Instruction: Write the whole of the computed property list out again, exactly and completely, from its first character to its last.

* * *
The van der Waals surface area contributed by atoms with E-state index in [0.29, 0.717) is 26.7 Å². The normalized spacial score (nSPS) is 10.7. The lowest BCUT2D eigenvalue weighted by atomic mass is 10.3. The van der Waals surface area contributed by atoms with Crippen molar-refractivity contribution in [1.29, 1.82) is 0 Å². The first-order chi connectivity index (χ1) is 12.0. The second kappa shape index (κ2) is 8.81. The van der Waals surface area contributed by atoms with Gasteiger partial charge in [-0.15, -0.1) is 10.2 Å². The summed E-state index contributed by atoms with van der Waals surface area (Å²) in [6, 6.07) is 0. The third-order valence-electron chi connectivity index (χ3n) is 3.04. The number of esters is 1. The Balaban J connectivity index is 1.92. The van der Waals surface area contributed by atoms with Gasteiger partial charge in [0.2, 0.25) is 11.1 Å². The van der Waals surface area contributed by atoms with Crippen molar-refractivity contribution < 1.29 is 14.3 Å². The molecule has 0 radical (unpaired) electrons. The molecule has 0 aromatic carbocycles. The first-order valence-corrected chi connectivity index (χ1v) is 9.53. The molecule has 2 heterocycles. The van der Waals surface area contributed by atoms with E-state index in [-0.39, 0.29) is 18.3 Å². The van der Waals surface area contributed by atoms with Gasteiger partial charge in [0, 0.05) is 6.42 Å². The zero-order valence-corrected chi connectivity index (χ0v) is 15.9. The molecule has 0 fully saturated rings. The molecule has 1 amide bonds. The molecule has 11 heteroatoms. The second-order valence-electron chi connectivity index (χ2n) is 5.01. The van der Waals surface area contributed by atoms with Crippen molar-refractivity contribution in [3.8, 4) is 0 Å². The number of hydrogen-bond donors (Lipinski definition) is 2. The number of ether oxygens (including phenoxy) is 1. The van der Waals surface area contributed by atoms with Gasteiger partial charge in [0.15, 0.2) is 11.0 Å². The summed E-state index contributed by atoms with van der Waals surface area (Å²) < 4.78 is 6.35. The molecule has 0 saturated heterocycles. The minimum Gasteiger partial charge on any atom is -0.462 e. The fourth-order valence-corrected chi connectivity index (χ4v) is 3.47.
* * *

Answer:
The van der Waals surface area contributed by atoms with E-state index in [0.29, 0.717) is 26.7 Å². The normalized spacial score (nSPS) is 10.7. The lowest BCUT2D eigenvalue weighted by atomic mass is 10.3. The van der Waals surface area contributed by atoms with Crippen molar-refractivity contribution in [1.29, 1.82) is 0 Å². The first-order chi connectivity index (χ1) is 12.0. The second kappa shape index (κ2) is 8.81. The van der Waals surface area contributed by atoms with Gasteiger partial charge in [-0.15, -0.1) is 10.2 Å². The summed E-state index contributed by atoms with van der Waals surface area (Å²) in [6, 6.07) is 0. The third-order valence-electron chi connectivity index (χ3n) is 3.04. The number of esters is 1. The Balaban J connectivity index is 1.92. The van der Waals surface area contributed by atoms with Gasteiger partial charge in [0.2, 0.25) is 11.1 Å². The van der Waals surface area contributed by atoms with Crippen molar-refractivity contribution < 1.29 is 14.3 Å². The molecule has 0 radical (unpaired) electrons. The molecule has 0 aromatic carbocycles. The first-order valence-corrected chi connectivity index (χ1v) is 9.53. The molecule has 2 heterocycles. The van der Waals surface area contributed by atoms with E-state index in [-0.39, 0.29) is 18.3 Å². The van der Waals surface area contributed by atoms with Gasteiger partial charge in [0, 0.05) is 6.42 Å². The zero-order valence-corrected chi connectivity index (χ0v) is 15.9. The molecule has 0 fully saturated rings. The molecule has 1 amide bonds. The molecule has 11 heteroatoms. The second-order valence-electron chi connectivity index (χ2n) is 5.01. The van der Waals surface area contributed by atoms with Crippen molar-refractivity contribution in [3.8, 4) is 0 Å². The number of hydrogen-bond donors (Lipinski definition) is 2. The number of ether oxygens (including phenoxy) is 1. The van der Waals surface area contributed by atoms with Gasteiger partial charge in [0.15, 0.2) is 11.0 Å². The summed E-state index contributed by atoms with van der Waals surface area (Å²) < 4.78 is 6.35. The molecule has 0 saturated heterocycles. The minimum Gasteiger partial charge on any atom is -0.462 e. The fourth-order valence-corrected chi connectivity index (χ4v) is 3.47.